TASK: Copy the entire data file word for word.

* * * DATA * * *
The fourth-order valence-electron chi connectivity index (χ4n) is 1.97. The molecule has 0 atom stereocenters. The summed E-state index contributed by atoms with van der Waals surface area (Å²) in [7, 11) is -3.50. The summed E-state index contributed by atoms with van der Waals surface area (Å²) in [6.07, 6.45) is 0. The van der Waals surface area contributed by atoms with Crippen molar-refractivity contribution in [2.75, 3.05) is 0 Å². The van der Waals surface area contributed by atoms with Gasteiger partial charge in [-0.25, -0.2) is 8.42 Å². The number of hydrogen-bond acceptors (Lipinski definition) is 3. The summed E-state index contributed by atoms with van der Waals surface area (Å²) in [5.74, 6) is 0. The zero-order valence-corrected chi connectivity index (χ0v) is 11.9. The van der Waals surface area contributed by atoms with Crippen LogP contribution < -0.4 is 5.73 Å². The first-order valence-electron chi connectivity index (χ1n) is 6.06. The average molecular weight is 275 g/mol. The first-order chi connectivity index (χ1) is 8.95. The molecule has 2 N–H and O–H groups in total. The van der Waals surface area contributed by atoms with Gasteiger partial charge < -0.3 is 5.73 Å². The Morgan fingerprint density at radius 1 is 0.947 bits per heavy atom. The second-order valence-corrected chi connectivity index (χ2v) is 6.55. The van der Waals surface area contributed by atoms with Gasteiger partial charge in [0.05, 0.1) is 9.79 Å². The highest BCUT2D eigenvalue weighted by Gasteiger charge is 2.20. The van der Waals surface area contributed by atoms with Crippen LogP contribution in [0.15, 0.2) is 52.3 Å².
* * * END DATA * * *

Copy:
The fourth-order valence-electron chi connectivity index (χ4n) is 1.97. The molecule has 0 atom stereocenters. The summed E-state index contributed by atoms with van der Waals surface area (Å²) in [7, 11) is -3.50. The summed E-state index contributed by atoms with van der Waals surface area (Å²) in [6.07, 6.45) is 0. The van der Waals surface area contributed by atoms with Crippen molar-refractivity contribution in [2.75, 3.05) is 0 Å². The van der Waals surface area contributed by atoms with Gasteiger partial charge in [-0.25, -0.2) is 8.42 Å². The number of hydrogen-bond acceptors (Lipinski definition) is 3. The summed E-state index contributed by atoms with van der Waals surface area (Å²) in [5.74, 6) is 0. The zero-order valence-corrected chi connectivity index (χ0v) is 11.9. The van der Waals surface area contributed by atoms with Crippen LogP contribution < -0.4 is 5.73 Å². The first-order valence-electron chi connectivity index (χ1n) is 6.06. The average molecular weight is 275 g/mol. The first-order chi connectivity index (χ1) is 8.95. The molecule has 2 N–H and O–H groups in total. The van der Waals surface area contributed by atoms with Gasteiger partial charge < -0.3 is 5.73 Å². The Morgan fingerprint density at radius 1 is 0.947 bits per heavy atom. The second-order valence-corrected chi connectivity index (χ2v) is 6.55. The van der Waals surface area contributed by atoms with Gasteiger partial charge in [0.05, 0.1) is 9.79 Å². The highest BCUT2D eigenvalue weighted by Gasteiger charge is 2.20. The van der Waals surface area contributed by atoms with Crippen LogP contribution in [0.15, 0.2) is 52.3 Å².